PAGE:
The 1967 Airstream Globetrotter has finally found its home amongst the creosote bushes on the Tortoise Crossing property (but currently calling it THE FARM). We are days away from finally getting the official permit for the garage conversion. SO EXCITED! Until then, we are slowly finishing up some things at the Palm Springs house in the master bath and gathering some off the grid supplies for Airstream living.
We have so much planned for the property: greenhouse (pool inside the greenhouse acting as our solar mass), fruit orchard, grey water system, cactus garden, potentially drilling a well…and there will be lots more I am not thinking of right now. Oh yah…and the garage conversion! 2 bed, 1 bath house 🙂
I had the hardest time with the layout. The flow of the space just didn’t feel right so I was going back and forth about where to put the door. Should I actually add on and how much should I add on. The front of the cabin doesn’t allow enough space for the door to be next to the window unless I alter the size. I want to try to keep the window size the same so that was out. Ultimately the side made the most sense. As far as adding on I plan on tearing down the poorly built lean-to patio and rebuilding it.
When I opened up the wall for the door I could not believe how hard it was to remove the 2×4’s. Come to find out each horizontal wood slat had 3 nails in the vertical 2×4. Each 2×4 had 45 nails total. As much as the structure looks like it is going to fall over, that cabin isn’t going anywhere even in a earthquake.
Being that the space is only like 168 square feet inside, the more windows the better. I bought a 4×4′ window for $40 at HD two years back because it didn’t have a screen so I will be installing it next to the door on the east wall.
Two single words that clearly describe The Lake Fire. Pretty scary.
We went with the Niagera/Stealth toilet again. We used the same at our other homestead and our PS house. They only use 0.8 of a gallon. Love it.
I am starting to plan out the size for the Greenhouse and whether or not we are really going to expand or keep it simple and small.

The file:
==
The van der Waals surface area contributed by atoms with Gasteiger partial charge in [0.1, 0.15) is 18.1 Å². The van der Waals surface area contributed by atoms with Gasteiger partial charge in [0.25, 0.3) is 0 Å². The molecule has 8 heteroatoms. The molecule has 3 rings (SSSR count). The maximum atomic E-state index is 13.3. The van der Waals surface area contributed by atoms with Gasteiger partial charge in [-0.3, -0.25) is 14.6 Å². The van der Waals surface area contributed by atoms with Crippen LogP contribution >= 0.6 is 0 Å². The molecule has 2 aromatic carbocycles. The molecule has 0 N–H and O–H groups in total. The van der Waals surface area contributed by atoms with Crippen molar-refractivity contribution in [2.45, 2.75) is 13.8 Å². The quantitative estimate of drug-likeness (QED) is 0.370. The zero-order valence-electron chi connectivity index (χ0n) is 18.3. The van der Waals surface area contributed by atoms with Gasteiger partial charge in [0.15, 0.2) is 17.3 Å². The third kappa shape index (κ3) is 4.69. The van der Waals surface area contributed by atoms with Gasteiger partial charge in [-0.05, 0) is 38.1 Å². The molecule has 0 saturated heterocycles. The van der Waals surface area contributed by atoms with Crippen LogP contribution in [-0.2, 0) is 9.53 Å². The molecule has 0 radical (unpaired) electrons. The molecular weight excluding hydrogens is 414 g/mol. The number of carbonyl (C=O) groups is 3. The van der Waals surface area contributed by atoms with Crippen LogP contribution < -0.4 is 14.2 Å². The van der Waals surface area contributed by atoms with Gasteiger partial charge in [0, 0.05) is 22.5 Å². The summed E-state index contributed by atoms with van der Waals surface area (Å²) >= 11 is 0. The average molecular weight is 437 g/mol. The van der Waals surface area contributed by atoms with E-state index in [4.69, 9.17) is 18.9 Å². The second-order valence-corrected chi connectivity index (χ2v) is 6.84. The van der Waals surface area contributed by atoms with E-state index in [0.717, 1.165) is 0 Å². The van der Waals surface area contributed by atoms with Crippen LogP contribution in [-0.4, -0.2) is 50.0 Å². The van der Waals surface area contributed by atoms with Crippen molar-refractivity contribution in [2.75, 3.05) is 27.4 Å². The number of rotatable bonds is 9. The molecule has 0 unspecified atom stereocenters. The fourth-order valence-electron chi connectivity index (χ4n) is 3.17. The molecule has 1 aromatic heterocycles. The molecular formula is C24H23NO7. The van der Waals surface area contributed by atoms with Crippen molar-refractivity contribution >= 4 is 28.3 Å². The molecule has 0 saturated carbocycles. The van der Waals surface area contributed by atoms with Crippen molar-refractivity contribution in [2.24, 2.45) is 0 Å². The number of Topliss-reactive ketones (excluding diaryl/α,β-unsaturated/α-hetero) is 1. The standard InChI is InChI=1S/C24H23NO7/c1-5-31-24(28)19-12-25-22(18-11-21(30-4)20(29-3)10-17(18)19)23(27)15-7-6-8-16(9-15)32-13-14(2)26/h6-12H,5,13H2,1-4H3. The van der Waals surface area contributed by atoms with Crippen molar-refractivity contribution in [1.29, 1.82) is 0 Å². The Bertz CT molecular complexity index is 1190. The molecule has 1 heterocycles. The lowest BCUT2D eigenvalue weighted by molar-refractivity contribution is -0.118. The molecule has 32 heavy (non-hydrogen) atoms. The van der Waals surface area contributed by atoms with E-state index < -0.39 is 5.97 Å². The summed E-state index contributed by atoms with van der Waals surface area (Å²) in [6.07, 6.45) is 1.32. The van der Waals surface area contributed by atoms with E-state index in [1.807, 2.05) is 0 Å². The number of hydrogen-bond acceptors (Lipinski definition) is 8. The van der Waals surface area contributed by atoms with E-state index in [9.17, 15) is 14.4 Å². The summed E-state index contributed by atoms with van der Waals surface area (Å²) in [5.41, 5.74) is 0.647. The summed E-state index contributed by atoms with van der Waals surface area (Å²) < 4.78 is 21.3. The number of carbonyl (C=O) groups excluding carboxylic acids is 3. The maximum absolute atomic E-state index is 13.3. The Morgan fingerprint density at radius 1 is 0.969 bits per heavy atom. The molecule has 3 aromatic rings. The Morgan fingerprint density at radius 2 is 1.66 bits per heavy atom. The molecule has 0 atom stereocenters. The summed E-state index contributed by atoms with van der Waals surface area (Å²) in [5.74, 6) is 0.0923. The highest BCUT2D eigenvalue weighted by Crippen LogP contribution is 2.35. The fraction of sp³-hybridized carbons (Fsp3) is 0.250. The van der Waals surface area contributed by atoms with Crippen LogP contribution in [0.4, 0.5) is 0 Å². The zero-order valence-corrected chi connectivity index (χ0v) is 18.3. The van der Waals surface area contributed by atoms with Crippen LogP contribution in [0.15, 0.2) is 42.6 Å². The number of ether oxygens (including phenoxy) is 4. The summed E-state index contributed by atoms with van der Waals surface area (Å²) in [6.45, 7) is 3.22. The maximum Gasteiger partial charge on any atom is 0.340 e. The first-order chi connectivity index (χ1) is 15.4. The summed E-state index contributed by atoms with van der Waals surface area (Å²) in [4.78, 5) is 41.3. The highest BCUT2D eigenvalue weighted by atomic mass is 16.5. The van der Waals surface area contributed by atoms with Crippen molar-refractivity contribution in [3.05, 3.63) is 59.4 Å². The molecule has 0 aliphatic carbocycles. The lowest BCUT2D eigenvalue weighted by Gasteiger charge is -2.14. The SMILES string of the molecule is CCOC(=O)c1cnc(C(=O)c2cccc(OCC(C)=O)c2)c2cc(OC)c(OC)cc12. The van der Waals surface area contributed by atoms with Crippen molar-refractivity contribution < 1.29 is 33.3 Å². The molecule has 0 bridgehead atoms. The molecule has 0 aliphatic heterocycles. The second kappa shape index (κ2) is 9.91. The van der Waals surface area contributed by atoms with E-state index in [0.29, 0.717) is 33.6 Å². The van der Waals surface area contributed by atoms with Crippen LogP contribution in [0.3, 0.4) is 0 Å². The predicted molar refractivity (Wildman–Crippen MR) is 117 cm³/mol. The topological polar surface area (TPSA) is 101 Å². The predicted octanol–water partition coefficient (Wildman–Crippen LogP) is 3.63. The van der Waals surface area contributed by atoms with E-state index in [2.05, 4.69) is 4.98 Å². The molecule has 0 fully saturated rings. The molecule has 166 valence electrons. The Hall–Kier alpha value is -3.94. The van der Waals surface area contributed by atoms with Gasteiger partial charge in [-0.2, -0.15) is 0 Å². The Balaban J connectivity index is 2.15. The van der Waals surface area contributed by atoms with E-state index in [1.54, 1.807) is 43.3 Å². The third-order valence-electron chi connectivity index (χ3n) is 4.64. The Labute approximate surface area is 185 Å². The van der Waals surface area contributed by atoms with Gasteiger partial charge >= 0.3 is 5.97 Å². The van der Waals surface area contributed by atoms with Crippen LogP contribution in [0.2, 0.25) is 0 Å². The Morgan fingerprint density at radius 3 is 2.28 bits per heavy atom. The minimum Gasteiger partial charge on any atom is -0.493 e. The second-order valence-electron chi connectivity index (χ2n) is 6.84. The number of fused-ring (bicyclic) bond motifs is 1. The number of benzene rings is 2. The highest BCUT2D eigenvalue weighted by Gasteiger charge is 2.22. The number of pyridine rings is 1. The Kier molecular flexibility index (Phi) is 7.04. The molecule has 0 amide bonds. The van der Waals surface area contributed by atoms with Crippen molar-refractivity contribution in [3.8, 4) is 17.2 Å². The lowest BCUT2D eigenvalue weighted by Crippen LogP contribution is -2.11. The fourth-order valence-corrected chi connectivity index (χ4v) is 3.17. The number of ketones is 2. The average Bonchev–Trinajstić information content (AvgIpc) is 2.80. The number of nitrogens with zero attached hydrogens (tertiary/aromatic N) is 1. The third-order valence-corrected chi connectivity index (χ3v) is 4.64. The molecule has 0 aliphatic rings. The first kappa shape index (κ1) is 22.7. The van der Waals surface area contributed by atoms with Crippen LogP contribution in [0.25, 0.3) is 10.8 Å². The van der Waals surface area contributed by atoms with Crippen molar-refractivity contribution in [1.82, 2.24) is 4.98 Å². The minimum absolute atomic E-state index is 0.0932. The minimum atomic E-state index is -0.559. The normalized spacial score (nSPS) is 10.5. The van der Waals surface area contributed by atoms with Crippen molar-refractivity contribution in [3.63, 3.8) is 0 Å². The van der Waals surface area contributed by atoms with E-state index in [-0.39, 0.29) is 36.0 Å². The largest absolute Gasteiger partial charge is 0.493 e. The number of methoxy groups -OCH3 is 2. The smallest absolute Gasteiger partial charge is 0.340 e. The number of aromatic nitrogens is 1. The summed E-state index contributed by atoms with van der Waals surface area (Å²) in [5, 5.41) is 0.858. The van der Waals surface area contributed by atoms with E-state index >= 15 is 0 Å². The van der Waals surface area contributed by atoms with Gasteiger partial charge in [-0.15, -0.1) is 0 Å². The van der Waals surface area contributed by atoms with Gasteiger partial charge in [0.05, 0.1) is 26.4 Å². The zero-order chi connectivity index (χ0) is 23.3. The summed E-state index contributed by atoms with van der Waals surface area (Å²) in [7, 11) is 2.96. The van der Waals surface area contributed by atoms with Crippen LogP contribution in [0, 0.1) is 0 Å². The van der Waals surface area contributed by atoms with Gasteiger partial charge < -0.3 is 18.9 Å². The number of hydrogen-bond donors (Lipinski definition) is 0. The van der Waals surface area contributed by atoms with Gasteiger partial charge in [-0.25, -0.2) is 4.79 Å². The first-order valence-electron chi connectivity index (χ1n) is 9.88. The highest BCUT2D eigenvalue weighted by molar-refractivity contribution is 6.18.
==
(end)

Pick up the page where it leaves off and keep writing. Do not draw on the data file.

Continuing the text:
I went to the county to find out some info and found out there are some new rules in place since 2012. You must have a fire letter for inspection for anything over 400 sqft. Plans now must go through the county rather than staying right here in JT and getting approved. This process can take up to 3-4wks before they can be approved.You can pay for the expidited process but costs up to 50% more.
I cleaned out all the trash out of the cabin. Sprayed bleach on the walls & floor to decrease the potential of any diseases including hantavirus.
Measured the surplus of vintage supplies salvaged from years past in our cargo container:
66″ metal Youngstown by Mullins sink cabinets, 36″ 50’s electric stove, large window from HD new 68.25″x70.5, Large stainless steel sink with counter 53.25″, single sink base for kitchen 26.5″
We are hoping to use the Youngstown kitchen cabinets we bought about a year ago from a lady who practically gave it to us. It would work perfect for the time period of the cabin.
ELECTRIC IS ON! To my amazement everything is working.
By the end of the week the mess around the cabin should be hauled out thanks to a couple hundred bucks and a neighbor.
It is amazing how easy it is to have the electric turned on when the wires are still hooked up and running to the electric panel and the meter hasn’t been pulled! When I rehabbed our cabin 54 it was the very last thing to be turned on. I needed to be “green tagged” by the county inspectors prior to the electric company hooking me up to the grid. All I had to do this time was call them, give them my name, address, and they are going to turn it on tomorrow!